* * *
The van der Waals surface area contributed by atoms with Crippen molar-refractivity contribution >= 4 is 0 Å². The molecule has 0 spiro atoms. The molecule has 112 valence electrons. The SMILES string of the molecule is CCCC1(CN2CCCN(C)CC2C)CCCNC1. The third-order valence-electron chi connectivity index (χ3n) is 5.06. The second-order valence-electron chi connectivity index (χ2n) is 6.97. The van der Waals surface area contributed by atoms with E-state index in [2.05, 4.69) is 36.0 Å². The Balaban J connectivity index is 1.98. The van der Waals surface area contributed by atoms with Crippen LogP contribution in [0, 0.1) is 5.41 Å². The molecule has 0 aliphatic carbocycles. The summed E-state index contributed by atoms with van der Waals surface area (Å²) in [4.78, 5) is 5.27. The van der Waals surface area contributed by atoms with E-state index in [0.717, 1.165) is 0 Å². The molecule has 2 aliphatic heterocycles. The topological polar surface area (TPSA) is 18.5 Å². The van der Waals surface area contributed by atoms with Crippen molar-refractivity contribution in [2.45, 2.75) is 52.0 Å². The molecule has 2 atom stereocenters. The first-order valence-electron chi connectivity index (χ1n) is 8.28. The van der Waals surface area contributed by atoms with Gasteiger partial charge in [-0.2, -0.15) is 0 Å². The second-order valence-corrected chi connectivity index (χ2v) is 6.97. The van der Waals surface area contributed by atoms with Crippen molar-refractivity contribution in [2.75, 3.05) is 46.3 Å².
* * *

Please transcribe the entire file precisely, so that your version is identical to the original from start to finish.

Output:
The van der Waals surface area contributed by atoms with Crippen molar-refractivity contribution >= 4 is 0 Å². The molecule has 0 spiro atoms. The molecule has 112 valence electrons. The SMILES string of the molecule is CCCC1(CN2CCCN(C)CC2C)CCCNC1. The third-order valence-electron chi connectivity index (χ3n) is 5.06. The second-order valence-electron chi connectivity index (χ2n) is 6.97. The van der Waals surface area contributed by atoms with E-state index in [2.05, 4.69) is 36.0 Å². The Balaban J connectivity index is 1.98. The van der Waals surface area contributed by atoms with Crippen LogP contribution in [0, 0.1) is 5.41 Å². The molecule has 0 aliphatic carbocycles. The summed E-state index contributed by atoms with van der Waals surface area (Å²) in [4.78, 5) is 5.27. The van der Waals surface area contributed by atoms with E-state index in [0.717, 1.165) is 0 Å². The molecule has 2 aliphatic heterocycles. The topological polar surface area (TPSA) is 18.5 Å². The van der Waals surface area contributed by atoms with Crippen molar-refractivity contribution in [2.45, 2.75) is 52.0 Å². The molecule has 2 atom stereocenters. The first-order valence-electron chi connectivity index (χ1n) is 8.28. The van der Waals surface area contributed by atoms with Gasteiger partial charge in [-0.2, -0.15) is 0 Å². The second-order valence-corrected chi connectivity index (χ2v) is 6.97. The van der Waals surface area contributed by atoms with Crippen molar-refractivity contribution in [2.75, 3.05) is 46.3 Å².